This is important because from time to time all kinds of myths (mainly by Catholic activists, some of them outspoken anti-semitic) are being launched to "prove" that the European emblem was designed to glorify the Virgin Mary who, erroneously again, is traditionally being associated with Apocalypse 12:1.
Peter Diem, 11 June 2002
I have also seen the argument that the flag and emblem of the European Union is in fact a catholic symbol. This argument has been put forward by Lutheran north Europeans as a contribution to the line of thought that the European Union is a Catholic (that is elitist, non-democratic etc.) project the north Europeans (that is democratic and Lutheran) ought to stay out of.
Some of the more extreme argue that the European Union is a
fulfillment of the prophesies in The Book of Revelation - the
resurrection of the Roman Empire etc. ("evidence": the European Union
was founded with the treaty of Rome). Chapter12 verse 1 reads:
'After that there appeared a great sign in heaven: a woman robed with the sun, beneath her feet the moon, and on her head a crown of twelve stars.'
In church art this crown is in the form of a circle of stars around the Virgin Mary's head (the cathedral in Strasbourg is said to have a stained glass window looking very much like the European emblem). See how Catholic this is?
Now, the argument is that the flag of the Council of Europe, which the European Union took over, was decided by a small group of representatives from the Catholic member states (in secretive meetings from which there is no written record) and without explaining the symbolism of the circle of stars. The gullible Pprotestants thought the design was OK and voted for it (that is, they were duped). In this way the non-Catholics have been forced into worshiping the Virgin Mary when displaying the European Union flag.
Now, I don't believe in this argument, but is such a beautiful conspiracy theory that I had to comment on it.
Jan Oskar Engene, 23 November 1995 >
"COINCIDENCES" OF EUROPEAN FLAG
Designer Inspired by Virgin's Image in Paris' Rue du Bac
ROMA, DEC 7 (ZENIT) - December 8 is a very special day for Europe: in 1955, on that day, the European Ministers' delegates officially adopted the European flag designed by Arsene Heitz, who today is an octogenarian artist in Strasbourg. The decision was taken following the 1950 European Council's (one of the predecessors of today's European Union) convocation of a competition to design the flag of the newborn European Community. Among many other artists, Heitz presented several designs, and one was chosen: 12 stars on a blue background.
Recently Heitz revealed to a French magazine the reason for his inspiration. At that time he was reading the history of the Blessed Virgin's apparitions in Paris' Rue du Bac, known today as the Virgin of the Miraculous Medal. According to the artist, he thought of the 12 stars in a circle on a blue background, exactly the way it is represented in traditional iconography of this image of the Immaculate Conception. In the beginning, Heitz saw it as a flight of fancy, among the many that run through an artist's imagination; but the idea caught his attention, to the point that it became the subject of his meditation.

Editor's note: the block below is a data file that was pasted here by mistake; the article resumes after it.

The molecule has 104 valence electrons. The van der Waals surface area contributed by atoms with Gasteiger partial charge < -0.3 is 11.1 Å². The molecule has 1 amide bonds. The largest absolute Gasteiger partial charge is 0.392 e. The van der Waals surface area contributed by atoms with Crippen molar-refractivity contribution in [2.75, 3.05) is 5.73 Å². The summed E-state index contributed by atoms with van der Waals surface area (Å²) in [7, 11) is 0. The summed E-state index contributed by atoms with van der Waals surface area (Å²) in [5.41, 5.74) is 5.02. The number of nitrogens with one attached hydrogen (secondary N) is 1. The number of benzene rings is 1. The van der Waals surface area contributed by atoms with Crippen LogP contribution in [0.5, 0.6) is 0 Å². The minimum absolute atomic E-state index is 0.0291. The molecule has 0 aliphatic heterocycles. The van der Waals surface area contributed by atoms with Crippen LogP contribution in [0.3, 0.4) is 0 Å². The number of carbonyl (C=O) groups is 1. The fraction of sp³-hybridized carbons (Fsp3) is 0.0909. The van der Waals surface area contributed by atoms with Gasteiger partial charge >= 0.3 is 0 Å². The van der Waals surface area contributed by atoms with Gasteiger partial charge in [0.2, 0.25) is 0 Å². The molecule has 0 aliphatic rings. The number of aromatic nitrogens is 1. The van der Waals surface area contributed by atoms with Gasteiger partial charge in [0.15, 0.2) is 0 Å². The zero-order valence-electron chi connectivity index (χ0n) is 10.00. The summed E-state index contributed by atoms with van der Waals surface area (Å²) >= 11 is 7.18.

According to Javier Paredes, Professor of Contemporary History at
the University of Alcala in Spain, in statements sent to ZENIT,
"Heitz listens to God in his interior; in other words, he prays with
his heart and his head. He says he is profoundly religious and
devoted to the Virgin, to whom he never misses praying a daily
Rosary, together with his wife. Because of this, he believes the
inspiration not only from his artistic talents, but from the silent
voices that Heaven always speaks to men of good will, among whom
Heitz can undoubtedly be numbered. He is an artist who, virtually at
the end of his life and at the zenith of his career, can proclaim
with the guarantee of authenticity that he recalls that moment, that
he is interested in very few but very important things, that he
regards himself as a man who loves the whole world, but especially
the Blessed Virgin, who is our Mother."
Professor Paredes admits that "neither the stars nor the blue of the flag are particularly religious symbols, thus respecting the conscience of all Europeans, regardless of their beliefs."
Indeed, he recalls that "when Paul M.G. Levy, first director of the Press and Information Service of the European Council had to explain to the Members of the Economic Community the meaning of the design, he interpreted the number of 12 stars as a 'figure of plenitude,' given that in the 50s there were not 12 members in that Council, nor in the European Community."
"However, in Heitz's soul the words of the Apocalypse were very present: 'A great sign appeared in the Heavens: a Woman clothed with the sun and with the moon at her feet, and on her head a crown of twelve stars.' And, perhaps without realizing it, the delegates of the European Ministers officially adopted the design proposed by Heitz on the feast of Our Lady: December 8, 1955," explained Prof. Paredes. "That's a lot of coincidences, so henceforth it should not be difficult for us to discover in the folds of the Europeans' flag the smile and affection of Our Mother, the Queen of Europe, ready to lend a hand in that great challenge that St. Peter's successor has proposed to us: to re-Christianize the Old Continent with the example of our lives and the testimony of our words."
Article #ZE99120707 from ZENIT News Agency, kindly forwarded by Mark Polo, 7 December 1999